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Bitter potion called Chirata

hirata, indigenous to the Himalayas, is a bitter tasting plant commonly used in traditional medical systems of the country. It is valued for treating a variety of health problems. It grows in temperate regions from Kashmir to Bhutan. Well known in traditional systems of medicines such as the Ayurveda, Unani and Siddha, its medicinal properties are also reported in the pharmaceutical codex, the British and the American pharmacopoeias. Traditionally, all parts of the plant including leaves, flowers, roots and stems are used; however, the root is mentioned to be the most powerful part. Benefits in traditional medicine include reducing fevers, joint pains, getting rid of intestinal worms, skin diseases, easing constipation, urinary discharges, ulcers, stomach ache, asthma, bronchitis and vaginal infections. Its also been used as a breath freshener and for reducing vomiting during pregnancy. Traditional Bhutanese medicine uses Chirata for blood purification and to cure common cold, gout, diabetes and even malaria. According to Ayurveda, Chirata is excellent for de-worming children, is cooling in nature, and easy to digest.

The bitterness and benefits in treating worms (antihelmintic), fever (antipyretic), and lowering blood sugar (hypoglycemic) are attributed to amarogentin (most bitter compound isolated till date), swerchirin, swertiamarin and other active compounds including mangeferin. It has been reported recently, that these phytonutrients also impart anti-oxidant, anti-inflammatory and anti-carcinogenic activities to Chirata..Chirata showed anti-viral properties against the Herpes virus. Scientific studies have also shown that Chirata has benefits in liver and gall bladder disease and also has anti-infective properties including anti-bacterial, antifungal and anti-tubercular. Its benefits on gastro-intestinal health have also been reported in several small studies.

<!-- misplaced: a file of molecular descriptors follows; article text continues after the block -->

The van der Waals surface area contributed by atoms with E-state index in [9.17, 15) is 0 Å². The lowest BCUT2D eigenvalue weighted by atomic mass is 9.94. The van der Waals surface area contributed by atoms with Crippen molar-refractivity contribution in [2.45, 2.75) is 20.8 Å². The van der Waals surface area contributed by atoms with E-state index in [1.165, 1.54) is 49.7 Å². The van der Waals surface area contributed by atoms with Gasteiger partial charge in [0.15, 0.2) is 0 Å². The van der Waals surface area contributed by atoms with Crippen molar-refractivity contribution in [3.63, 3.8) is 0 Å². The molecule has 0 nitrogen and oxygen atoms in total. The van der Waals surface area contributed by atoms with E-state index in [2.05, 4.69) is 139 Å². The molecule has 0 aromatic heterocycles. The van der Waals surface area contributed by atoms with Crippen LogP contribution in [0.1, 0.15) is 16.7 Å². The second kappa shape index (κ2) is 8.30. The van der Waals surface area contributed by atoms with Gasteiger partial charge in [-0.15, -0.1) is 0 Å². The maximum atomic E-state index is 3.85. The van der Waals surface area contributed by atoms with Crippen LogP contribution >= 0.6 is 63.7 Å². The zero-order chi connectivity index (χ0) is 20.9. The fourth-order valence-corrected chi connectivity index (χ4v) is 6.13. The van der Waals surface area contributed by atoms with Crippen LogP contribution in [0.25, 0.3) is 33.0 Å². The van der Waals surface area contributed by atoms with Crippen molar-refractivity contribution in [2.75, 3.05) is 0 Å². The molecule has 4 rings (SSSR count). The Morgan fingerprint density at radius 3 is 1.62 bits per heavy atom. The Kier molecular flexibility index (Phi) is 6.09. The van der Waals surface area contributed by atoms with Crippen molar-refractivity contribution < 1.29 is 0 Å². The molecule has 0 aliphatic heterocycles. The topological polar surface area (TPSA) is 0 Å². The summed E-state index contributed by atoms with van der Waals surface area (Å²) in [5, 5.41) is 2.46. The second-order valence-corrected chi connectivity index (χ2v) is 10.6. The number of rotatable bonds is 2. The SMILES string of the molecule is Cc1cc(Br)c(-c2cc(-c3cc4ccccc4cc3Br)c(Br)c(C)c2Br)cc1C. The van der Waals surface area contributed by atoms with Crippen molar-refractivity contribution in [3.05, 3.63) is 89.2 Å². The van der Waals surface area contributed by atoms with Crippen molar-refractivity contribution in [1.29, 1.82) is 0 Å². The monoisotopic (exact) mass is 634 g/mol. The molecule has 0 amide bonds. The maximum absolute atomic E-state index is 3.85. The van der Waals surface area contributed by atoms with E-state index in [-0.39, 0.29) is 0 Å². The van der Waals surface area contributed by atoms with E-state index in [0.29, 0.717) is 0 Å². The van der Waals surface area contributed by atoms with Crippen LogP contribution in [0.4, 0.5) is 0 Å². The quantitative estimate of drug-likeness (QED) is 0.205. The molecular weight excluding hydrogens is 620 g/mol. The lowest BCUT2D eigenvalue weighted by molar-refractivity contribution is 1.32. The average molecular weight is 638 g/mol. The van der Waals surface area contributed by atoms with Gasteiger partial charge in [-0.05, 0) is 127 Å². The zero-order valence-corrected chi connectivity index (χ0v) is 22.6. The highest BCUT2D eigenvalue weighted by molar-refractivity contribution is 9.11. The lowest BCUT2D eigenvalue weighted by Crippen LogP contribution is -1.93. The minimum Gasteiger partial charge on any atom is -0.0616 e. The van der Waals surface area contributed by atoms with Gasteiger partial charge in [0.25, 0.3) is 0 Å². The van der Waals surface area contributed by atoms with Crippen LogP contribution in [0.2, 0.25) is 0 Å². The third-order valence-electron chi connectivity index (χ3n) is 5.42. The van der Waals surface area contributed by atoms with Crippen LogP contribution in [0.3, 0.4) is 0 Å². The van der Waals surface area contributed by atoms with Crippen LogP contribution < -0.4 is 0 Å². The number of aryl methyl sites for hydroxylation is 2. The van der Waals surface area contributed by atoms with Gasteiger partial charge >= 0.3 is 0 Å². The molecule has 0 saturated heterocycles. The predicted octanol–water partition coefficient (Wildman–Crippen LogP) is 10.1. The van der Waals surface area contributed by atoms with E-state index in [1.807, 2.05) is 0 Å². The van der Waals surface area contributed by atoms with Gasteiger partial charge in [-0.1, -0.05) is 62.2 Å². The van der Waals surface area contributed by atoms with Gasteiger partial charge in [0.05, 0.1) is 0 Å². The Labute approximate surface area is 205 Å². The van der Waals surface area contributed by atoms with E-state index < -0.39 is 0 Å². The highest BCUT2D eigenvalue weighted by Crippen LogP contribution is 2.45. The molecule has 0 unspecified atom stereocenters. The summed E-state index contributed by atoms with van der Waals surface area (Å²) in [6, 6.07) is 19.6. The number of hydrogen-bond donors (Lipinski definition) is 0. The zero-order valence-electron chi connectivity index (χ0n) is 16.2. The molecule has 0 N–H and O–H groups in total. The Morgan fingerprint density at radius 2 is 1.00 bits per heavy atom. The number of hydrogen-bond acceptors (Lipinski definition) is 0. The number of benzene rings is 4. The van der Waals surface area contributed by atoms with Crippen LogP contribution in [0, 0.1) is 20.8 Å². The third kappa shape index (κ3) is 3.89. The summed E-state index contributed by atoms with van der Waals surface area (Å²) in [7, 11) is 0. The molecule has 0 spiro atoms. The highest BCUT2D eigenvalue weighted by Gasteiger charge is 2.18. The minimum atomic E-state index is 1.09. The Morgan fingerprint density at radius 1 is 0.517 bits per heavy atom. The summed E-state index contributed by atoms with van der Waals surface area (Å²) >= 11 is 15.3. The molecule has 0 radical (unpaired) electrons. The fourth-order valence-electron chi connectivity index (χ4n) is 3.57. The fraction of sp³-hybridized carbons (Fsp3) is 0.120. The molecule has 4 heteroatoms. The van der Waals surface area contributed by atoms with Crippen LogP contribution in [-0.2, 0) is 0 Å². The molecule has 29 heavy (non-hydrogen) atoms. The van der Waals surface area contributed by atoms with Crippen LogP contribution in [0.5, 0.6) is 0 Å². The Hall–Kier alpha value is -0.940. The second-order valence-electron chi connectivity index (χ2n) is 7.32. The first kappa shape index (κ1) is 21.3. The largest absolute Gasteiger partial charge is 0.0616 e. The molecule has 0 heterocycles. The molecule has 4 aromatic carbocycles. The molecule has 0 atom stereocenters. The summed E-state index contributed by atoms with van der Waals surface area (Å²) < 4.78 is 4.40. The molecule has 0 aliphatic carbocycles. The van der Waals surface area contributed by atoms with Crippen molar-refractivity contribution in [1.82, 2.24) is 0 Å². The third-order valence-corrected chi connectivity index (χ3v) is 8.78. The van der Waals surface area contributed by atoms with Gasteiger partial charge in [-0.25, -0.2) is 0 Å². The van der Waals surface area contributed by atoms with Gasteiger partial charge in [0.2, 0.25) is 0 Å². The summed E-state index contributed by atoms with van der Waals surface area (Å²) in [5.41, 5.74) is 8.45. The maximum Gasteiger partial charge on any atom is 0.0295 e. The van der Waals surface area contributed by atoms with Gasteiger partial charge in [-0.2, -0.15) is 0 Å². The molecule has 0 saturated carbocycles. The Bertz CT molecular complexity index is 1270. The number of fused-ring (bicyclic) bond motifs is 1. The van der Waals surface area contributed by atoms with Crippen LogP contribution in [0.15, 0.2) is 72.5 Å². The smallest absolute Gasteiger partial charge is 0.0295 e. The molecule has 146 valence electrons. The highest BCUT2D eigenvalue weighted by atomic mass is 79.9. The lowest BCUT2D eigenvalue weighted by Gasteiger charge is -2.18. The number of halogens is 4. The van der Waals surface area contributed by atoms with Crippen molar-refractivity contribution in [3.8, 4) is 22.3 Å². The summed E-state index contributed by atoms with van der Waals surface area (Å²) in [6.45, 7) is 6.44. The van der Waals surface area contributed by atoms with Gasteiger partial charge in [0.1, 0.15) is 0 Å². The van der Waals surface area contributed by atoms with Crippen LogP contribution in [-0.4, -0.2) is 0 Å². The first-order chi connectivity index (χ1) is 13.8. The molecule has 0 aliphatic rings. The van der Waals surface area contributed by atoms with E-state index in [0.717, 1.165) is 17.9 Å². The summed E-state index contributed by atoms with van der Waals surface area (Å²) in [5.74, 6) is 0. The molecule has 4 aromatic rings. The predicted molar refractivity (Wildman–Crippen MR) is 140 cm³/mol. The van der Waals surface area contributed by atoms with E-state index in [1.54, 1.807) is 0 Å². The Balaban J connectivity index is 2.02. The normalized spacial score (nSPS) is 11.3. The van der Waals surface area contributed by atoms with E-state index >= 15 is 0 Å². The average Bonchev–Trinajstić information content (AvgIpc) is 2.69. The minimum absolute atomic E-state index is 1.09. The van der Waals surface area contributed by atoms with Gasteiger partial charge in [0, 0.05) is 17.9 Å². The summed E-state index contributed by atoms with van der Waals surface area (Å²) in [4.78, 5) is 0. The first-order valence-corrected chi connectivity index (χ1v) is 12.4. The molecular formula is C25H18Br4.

Chirata can alter gut motility and help in constipation, colic, diarrhoea and asthma. The medicinal properties of this plant have generated interest in researchers. Larger clinical trials to re-validate these benefits are likely to open new avenues for its multi-spectrum benefits, particularly for its use in pharmaceutical industry for preparation of drugs for prevention and treatment of chronic diseases like diabetes, heart disease and cancer.